ols car dog

Where to buy Penrite water pump grease

Recommended Posts

You can get it on ebay from the UK. Even here in Oz its a special order item from Auto parts suppliers.

 

I use it and it works well.

Edited by maok (see edit history)
  • Like 1

Share this post


Link to post
Share on other sites

FYI,Penrite water pump grease is no longer made.

Restoration Supply now sells Lubriplate 115 water pump grease

12$ for grease $19 for shipping.!!

 

 

Ken

Share this post


Link to post
Share on other sites

Using a bit of method, you could chose your grease.

 

https://www.machinerylubrication.com/Read/798/grease-selection  gives some guidance.

 

Calculate the DN = (rpm)*(bearing bore in mm). RPM is probably twice engine speed because the pulley is half the diameter of the crankshaft pulley. Your bush in the water pump is probably less than an inch, 5/8" even, but lets use an inch = 25 mm. So DN = (6000 to 7000) x (16 to 25 mm) = 100,000 to 175,000. Using the chart at the link, you want a grease of base oil viscosity of about ISO 60 to 100. Using Fig. 2 at the link, you don't need EP additives. Now go to Table 1 in the link. You have DN = 100,000 to 175,000 and your operating temperature is ca 200 oF so you need an NLGI 3 grease. Next, what sort of grease? It says simple lithium grease might operate will up to ca 250 oF while complex lithium grease are best up to ca 350 oF.

 

So you are looking for NLGI 3 grease with base oil of about ISO 60 to 100 viscosity. It should have lithium complex thickeners. Another thing to look for is high tack, so it will stick in place and resist water washout.

 

I am off to look up grease tackiness and how to specify it. I hope to be back!

 

SKF can help you understand grease technical talk.

http://www.skf.com/group/products/lubrication-solutions/lubricants/understanding-grease-technical-data/index.html

  • Like 1

Share this post


Link to post
Share on other sites

Spinney,Lupriplate115 is a number 4 type grease 

Calcium based to  reduce foaming???

We will find out next week

Ken

image.png

Share this post


Link to post
Share on other sites

OK, there is a water-washout specification ASTM D-1264. A lower result means less water is washed out.

 

Amsoil's GWR (synthetic water resistant grease) has a result of 0.9%.

 

Lucas Oil's "Red 'n' Tacky" grease has an ASTM D1264 result of "<5[%] typical". So it would appear the Amsoil GWR sticks well. It is a lithium complex but is NLGI 1.5. It is designed for roller bearings, such as wheel bearings.

 

I read here that the Lubriplate "100" series greases are "for plain bearings, cams, slides and similar applications up to operating temperatures of 150°F. " i.e. they are not suitable for an automotive water pump operating at temperatures of ca 180-200 ºF. You might also like to look at charts such as Table VI here, (see below) where it says calcium greases have only fair heat resistance while lithium complex greases have Excellent heat resistance. In addition, there is no water washout test data available nor other important data. I would not use it. @ols car dog, where did you read about calcium in relation to foaming in a grease?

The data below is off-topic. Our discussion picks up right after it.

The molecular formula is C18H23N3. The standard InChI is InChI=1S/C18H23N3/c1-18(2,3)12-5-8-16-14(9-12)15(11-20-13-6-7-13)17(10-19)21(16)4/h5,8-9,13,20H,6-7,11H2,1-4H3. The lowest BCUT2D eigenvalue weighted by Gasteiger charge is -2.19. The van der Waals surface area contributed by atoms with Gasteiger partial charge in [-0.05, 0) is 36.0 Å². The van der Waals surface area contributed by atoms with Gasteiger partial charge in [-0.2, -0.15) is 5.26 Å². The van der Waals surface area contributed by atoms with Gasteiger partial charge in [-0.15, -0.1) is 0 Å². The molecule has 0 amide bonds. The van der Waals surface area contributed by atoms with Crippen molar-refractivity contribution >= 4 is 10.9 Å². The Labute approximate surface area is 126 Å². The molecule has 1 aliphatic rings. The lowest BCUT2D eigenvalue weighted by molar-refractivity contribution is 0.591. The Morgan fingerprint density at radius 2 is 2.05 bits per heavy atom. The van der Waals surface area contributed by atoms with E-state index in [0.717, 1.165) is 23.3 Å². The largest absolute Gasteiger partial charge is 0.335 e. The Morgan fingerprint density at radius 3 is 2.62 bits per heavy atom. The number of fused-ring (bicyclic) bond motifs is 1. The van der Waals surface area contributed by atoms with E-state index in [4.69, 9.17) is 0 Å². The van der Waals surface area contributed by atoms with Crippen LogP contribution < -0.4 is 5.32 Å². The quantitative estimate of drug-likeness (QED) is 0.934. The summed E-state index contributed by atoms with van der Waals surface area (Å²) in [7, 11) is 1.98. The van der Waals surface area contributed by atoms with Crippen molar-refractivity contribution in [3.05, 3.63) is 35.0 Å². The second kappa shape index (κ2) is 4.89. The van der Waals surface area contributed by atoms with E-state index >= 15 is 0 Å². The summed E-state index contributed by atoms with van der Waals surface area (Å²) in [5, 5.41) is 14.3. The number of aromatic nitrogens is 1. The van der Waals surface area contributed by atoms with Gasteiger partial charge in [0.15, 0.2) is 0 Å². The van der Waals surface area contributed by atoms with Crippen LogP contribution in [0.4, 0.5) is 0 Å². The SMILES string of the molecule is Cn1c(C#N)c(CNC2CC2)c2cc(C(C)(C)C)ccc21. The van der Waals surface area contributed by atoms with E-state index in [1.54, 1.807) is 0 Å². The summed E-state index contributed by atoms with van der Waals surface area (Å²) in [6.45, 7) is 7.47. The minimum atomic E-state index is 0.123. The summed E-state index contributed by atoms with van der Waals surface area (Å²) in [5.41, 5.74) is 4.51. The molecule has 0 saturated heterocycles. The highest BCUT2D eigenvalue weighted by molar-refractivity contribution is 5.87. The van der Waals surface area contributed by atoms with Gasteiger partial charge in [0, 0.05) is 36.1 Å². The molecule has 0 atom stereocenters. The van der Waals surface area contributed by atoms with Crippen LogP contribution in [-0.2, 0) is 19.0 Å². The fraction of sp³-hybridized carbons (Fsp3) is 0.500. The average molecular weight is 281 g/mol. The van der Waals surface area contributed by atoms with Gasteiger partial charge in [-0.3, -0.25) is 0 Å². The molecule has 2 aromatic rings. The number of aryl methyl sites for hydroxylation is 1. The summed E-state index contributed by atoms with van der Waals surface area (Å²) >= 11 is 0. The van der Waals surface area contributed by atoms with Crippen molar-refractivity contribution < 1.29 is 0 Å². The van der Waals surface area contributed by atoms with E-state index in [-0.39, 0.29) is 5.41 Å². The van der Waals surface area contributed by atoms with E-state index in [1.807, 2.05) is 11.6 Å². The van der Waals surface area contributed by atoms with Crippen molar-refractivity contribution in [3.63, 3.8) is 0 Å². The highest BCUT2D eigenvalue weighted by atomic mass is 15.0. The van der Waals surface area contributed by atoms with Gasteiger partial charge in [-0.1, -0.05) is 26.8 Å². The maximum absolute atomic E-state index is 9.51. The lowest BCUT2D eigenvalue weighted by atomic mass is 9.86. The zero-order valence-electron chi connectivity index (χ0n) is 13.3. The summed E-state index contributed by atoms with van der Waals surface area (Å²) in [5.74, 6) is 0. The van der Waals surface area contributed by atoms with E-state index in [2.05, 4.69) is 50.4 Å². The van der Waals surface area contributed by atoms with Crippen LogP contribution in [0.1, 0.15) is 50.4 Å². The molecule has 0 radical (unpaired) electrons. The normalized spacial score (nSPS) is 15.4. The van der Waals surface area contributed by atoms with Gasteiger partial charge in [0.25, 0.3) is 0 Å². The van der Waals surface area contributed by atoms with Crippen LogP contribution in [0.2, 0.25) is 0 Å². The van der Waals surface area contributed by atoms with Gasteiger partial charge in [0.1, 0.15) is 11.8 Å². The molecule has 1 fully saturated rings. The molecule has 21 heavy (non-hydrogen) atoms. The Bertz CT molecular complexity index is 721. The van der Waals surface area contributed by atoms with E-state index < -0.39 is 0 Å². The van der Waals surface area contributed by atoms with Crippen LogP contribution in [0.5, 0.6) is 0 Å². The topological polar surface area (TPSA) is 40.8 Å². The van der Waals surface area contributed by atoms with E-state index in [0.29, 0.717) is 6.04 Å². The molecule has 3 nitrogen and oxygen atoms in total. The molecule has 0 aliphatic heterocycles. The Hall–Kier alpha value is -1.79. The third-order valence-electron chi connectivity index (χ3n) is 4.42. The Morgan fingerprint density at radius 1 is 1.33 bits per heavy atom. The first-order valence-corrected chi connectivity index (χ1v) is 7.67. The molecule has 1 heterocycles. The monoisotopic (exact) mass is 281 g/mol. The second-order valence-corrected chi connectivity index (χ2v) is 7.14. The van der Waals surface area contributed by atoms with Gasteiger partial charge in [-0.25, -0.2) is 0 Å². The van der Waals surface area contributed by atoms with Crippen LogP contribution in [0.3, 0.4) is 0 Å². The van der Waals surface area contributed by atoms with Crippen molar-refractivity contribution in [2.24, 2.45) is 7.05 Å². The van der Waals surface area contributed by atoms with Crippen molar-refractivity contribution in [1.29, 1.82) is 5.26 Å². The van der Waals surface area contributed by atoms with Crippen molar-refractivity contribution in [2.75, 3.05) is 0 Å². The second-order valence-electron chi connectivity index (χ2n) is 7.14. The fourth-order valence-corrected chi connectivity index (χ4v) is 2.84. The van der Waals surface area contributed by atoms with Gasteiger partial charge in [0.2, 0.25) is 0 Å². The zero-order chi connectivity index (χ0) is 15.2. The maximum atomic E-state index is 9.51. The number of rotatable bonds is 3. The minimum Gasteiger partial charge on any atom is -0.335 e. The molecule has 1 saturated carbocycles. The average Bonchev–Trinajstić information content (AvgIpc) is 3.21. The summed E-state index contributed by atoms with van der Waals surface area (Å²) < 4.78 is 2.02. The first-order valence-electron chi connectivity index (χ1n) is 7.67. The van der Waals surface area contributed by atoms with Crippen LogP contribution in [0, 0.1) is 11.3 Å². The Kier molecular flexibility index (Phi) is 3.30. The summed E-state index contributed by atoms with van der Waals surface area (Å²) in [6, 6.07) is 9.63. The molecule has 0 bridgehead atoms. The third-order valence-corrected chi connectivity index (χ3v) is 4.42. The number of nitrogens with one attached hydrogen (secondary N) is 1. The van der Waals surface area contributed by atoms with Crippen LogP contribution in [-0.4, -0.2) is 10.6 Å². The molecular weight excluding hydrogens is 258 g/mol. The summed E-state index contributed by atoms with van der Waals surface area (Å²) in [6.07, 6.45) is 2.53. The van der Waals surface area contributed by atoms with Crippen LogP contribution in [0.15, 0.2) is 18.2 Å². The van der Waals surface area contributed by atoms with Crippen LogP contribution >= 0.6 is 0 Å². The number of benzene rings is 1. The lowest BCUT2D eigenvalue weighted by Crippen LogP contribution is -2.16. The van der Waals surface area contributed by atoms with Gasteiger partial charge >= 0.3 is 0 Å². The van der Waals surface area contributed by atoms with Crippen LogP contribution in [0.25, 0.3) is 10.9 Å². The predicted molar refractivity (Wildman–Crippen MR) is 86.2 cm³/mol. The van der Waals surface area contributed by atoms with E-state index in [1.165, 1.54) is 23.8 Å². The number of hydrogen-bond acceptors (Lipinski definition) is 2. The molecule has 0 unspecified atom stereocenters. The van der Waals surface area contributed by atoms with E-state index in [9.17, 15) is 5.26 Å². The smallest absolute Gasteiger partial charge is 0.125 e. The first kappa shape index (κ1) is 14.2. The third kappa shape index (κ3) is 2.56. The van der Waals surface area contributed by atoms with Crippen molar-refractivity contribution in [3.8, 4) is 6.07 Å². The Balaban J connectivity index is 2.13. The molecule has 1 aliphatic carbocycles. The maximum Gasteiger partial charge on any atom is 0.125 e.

image.thumb.png.fd6ed1e9e18b601ecc69e1dc7a77eafd.png

Another grease mentioned above is Penrite Water Pump grease. It is now probably called INDGREASE LITH R3. This stuff looks good but there is no water washout data available. It is made for operating temperatures of 20 to 130 ºC.

 

The moto here is to do your homework. There is plenty of information available if you can sit down and read it. I have learnt much in reading up on this topic. Thank you @ols car dog for asking about it!

Edited by Spinneyhill (see edit history)

Share this post


Link to post
Share on other sites

Not to hyjack this thread, but...

 

Would it be unwise to use an old original can of Texaco water pump lube? I have some and it's still viscous. 

Share this post


Link to post
Share on other sites

It will be a poor grease compared to a modern grease. I think your pump would last longer with a modern grease in it.

 

What sort of water pumps? Automotive? You will probably find a modern grease will hold its viscosity at operating temperature and wash out less than an old grease. That Texaco grease probably has a fair bit of clay (kaolinite) filler in it.

 

It would be fun to find out what was in it though! i.e. get it analysed.

Share this post


Link to post
Share on other sites

I thought water pump grease was intended to melt at a fairly low temperature. I have never heard of one that was not calcium based. The grease is going to wind up in the coolant. I was cautioned in the past not to use "waterproof" grease, such as one might use in boat trailer wheel bearings, because over time it would coat the radiator, drastically reducing cooling efficiency. Is that wrong?

Edited by Bloo (see edit history)

Share this post


Link to post
Share on other sites

And here we go down the rabbithole second guessing ourselves and the companies that make the stuff so that every one is now too scared to pick anything to use in they're waterpumps because it might be wrong and burn up a water pump or coat a radiator or cause cats and mice to fall in love. That happens alot around here where people overthink it and suddenly nobody can make a decision anymore because of too many questions and no real answers.

 

I personally would trust Penrite and Restoration Supply. If they say it is water pump grease then Im going to use it in my water pump and just assume that the world wont end.

  • Like 4
  • Thanks 1

Share this post


Link to post
Share on other sites

Create an account or sign in to comment

You need to be a member in order to leave a comment

Create an account

Sign up for a new account in our community. It's easy!

Register a new account

Sign in

Already have an account? Sign in here.

Sign In Now